Before taking disciplinary action against an employee, our NAPE contract requires management inform the employee of the detailed allegations against them, the date the alleged violations took place, and offer the employee an opportunity to respond to the allegations at a predisciplinary meeting before the imposing discipline.
State Patrol Forensic Scientist Ryan Pavlish was being retrained on laboratory procedures and placed on a Performance Improvement Plan (PIP). A PIP is not a disciplinary document, nor is being placed on a PIP disciplinary action. Shortly after being placed on the PIP, Ryan was given a notice of allegations that he had not improved his performance, and the next day, his employment was terminated.
Ryan contacted NAPE, and a grievance was filed on his behalf to challenge the termination. NAPE argued that the notice of allegations did not make any specific allegations and did not contain any dates of alleged violations. Because the notice of allegations was deficient, Ryan could not defend himself because he was not aware of the specific allegations.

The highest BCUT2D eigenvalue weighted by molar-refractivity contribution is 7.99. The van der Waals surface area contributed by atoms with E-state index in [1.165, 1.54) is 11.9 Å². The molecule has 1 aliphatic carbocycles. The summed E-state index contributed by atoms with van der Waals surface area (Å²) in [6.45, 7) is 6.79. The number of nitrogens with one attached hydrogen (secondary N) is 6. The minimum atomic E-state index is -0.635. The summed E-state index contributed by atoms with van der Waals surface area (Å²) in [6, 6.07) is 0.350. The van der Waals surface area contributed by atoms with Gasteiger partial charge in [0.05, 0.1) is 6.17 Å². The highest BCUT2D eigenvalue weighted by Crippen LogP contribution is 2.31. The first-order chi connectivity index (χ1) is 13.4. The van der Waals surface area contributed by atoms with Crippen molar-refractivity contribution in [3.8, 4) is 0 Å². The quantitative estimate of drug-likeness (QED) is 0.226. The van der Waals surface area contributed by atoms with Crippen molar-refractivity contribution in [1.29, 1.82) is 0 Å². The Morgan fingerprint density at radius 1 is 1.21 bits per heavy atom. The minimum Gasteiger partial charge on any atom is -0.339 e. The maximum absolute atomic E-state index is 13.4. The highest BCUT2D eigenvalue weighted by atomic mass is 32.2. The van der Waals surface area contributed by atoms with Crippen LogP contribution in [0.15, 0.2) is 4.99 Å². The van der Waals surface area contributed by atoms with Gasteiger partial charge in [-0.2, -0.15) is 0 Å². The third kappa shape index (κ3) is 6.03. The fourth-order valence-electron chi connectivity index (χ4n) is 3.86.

NAPE suggested that the State Patrol reinstate Ryan and restart the disciplinary process. The Patrol, however, declined the offer and forced NAPE to litigate the case. The case proceeded to a hearing before the Nebraska State Personnel Board, where the appointed hearing officer agreed with NAPE’s argument and recommended that Ryan be reinstated with back wages and benefits. The State Personnel Board unanimously affirmed the recommendation.
If you find yourself in a situation that may lead to disciplinary action, be sure to contact us for assistance right away. NAPE members have access to our professional staff, and legal costs associated with the grievance process are covered for members. Getting advice and representation before the prediscipinary meeting is crucial to being able to prevail in a disciplinary action. Never attend a predisciplinary meeting without representation.